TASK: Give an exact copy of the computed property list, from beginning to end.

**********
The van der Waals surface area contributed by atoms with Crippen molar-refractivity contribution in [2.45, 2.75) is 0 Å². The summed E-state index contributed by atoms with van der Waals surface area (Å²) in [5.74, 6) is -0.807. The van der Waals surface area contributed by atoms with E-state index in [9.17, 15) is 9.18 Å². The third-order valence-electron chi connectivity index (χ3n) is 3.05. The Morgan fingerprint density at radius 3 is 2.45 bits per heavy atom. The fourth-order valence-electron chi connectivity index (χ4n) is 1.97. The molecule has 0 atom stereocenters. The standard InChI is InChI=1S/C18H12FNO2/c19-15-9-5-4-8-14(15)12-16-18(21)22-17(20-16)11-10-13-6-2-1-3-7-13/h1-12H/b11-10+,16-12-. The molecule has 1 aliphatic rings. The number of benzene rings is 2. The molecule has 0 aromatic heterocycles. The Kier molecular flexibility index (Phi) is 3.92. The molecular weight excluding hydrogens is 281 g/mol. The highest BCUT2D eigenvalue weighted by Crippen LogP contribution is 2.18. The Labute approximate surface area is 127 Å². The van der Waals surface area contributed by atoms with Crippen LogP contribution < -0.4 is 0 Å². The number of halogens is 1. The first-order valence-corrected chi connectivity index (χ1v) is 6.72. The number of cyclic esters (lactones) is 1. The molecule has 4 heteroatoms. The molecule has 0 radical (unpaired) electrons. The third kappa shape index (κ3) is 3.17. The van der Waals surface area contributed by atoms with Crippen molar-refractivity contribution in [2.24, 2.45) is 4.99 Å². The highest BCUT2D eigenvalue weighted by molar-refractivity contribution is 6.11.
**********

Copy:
The van der Waals surface area contributed by atoms with Crippen molar-refractivity contribution in [2.45, 2.75) is 0 Å². The summed E-state index contributed by atoms with van der Waals surface area (Å²) in [5.74, 6) is -0.807. The van der Waals surface area contributed by atoms with E-state index in [9.17, 15) is 9.18 Å². The third-order valence-electron chi connectivity index (χ3n) is 3.05. The Morgan fingerprint density at radius 3 is 2.45 bits per heavy atom. The fourth-order valence-electron chi connectivity index (χ4n) is 1.97. The molecule has 0 atom stereocenters. The standard InChI is InChI=1S/C18H12FNO2/c19-15-9-5-4-8-14(15)12-16-18(21)22-17(20-16)11-10-13-6-2-1-3-7-13/h1-12H/b11-10+,16-12-. The molecule has 1 aliphatic rings. The number of benzene rings is 2. The molecule has 0 aromatic heterocycles. The Kier molecular flexibility index (Phi) is 3.92. The molecular weight excluding hydrogens is 281 g/mol. The highest BCUT2D eigenvalue weighted by Crippen LogP contribution is 2.18. The Labute approximate surface area is 127 Å². The van der Waals surface area contributed by atoms with Crippen LogP contribution < -0.4 is 0 Å². The number of halogens is 1. The first-order valence-corrected chi connectivity index (χ1v) is 6.72. The number of cyclic esters (lactones) is 1. The molecule has 4 heteroatoms. The molecule has 0 radical (unpaired) electrons. The third kappa shape index (κ3) is 3.17. The van der Waals surface area contributed by atoms with Crippen molar-refractivity contribution in [2.24, 2.45) is 4.99 Å². The highest BCUT2D eigenvalue weighted by molar-refractivity contribution is 6.11.